Several corrections were made this story after Greenfield, the abuse survivor bravely speaking up about Jamin Wight, pointed out inaccuracies. First, we stated that that Doug Wilson and Christ Church refused communion to Greenfield; however, they actually withheld communion until Greenfield was willing to meet with the church elders, something she refused to do as a result of the traumatizing nature of the whole ordeal. Second, we stated that Greenfield and her family left Christ Church. This is only partially true. While Greenfield and her father left the church, her mother and younger sister stayed. Our story has been changed to reflect these clarifications. You can read Greenfield’s comment in full here. Accuracy and truth in reporting is important to us at Homeschoolers Anonymous, so we are grateful to Greenfield for helping us meet these standards.
UPDATE, Thursday, September 10, 2015, 10:15 pm PT:
References to Greenfield’s name as “Natalie Rose” have been changed to “Natalie Rose Greenfield” as she preferred we use her full name.
I read a disturbing article yesterday that sent me reeling. I think we always want to hope for the best in people, but after having seen this pattern taken place so many times, those who were familiar with the story could see the inevitable train wreck before it took place. Our fears were in fact confirmed this week, and I am heartbroken.
Many times when we hear of breaking scandalous stories, the focus is on the perpetrator and those who enabled the abuse. The background to this story can be broken down into several important topics, and I hope other bloggers will cover some of the other aspects to this story. But for this initial post, the victims will be the primary focus, as they should be. They are the ones we need to protect and defend.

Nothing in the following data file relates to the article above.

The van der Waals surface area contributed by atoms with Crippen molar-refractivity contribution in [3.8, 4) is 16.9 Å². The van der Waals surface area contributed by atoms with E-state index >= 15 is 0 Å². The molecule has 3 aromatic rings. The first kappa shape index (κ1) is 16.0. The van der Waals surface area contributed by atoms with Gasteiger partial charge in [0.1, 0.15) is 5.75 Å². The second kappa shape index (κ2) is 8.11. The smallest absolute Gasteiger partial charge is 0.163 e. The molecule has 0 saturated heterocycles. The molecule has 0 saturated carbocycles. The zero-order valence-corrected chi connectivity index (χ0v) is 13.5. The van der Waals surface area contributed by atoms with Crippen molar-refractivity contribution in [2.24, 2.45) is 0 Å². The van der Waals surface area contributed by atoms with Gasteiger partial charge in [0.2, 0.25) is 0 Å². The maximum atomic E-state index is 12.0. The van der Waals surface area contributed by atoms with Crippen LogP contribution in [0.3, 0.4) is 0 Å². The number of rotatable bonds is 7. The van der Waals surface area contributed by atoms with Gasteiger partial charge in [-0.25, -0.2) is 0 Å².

In Fall of 2003, Steven Sitler moved from Moscow, Idaho to attend New Saint Andrews College (NSA). Sitler attended Christ Church, pastored by Doug Wilson. When he came to Moscow, ”No one knew at the time, however, that Steven Sitler was also a serial [child molester] who preyed upon boys and girls, ages 2–12, and who left a trail of victims in at least two other states prior to his arrival in Moscow” (Source).
In March of 2005, the parents of one victimized child notified Doug Wilson, who advised them to retain the Christ Church’s attorney to accompany them as they notified legal authorities of the crime. This marks the beginning of Sitler’s legal issues.
About this time, Doug Wilson began counseling with Steven Sitler. To make a very long story short, Sitler was convicted, served time, took a plea deal, and will have supervised parole for the rest of his life.
A note of interest is the letter that Doug Wilson sent to the judge essentially defending Sitler and asking for leniency. Yes, you read that correctly – leniency for a serial child molester! Doug Wilson told the Judge Stegner he had been providing counseling to Steven Sitler for only SIX times, gave him some books to read, and assignments to do between sessions. He stated that at the beginning of their counseling sessions, Sitler didn’t know the nature of his problem, but was later convinced that Sitler was open and honest when he confessed his thought life and behavior. The final paragraph of Wilson’s letter reads: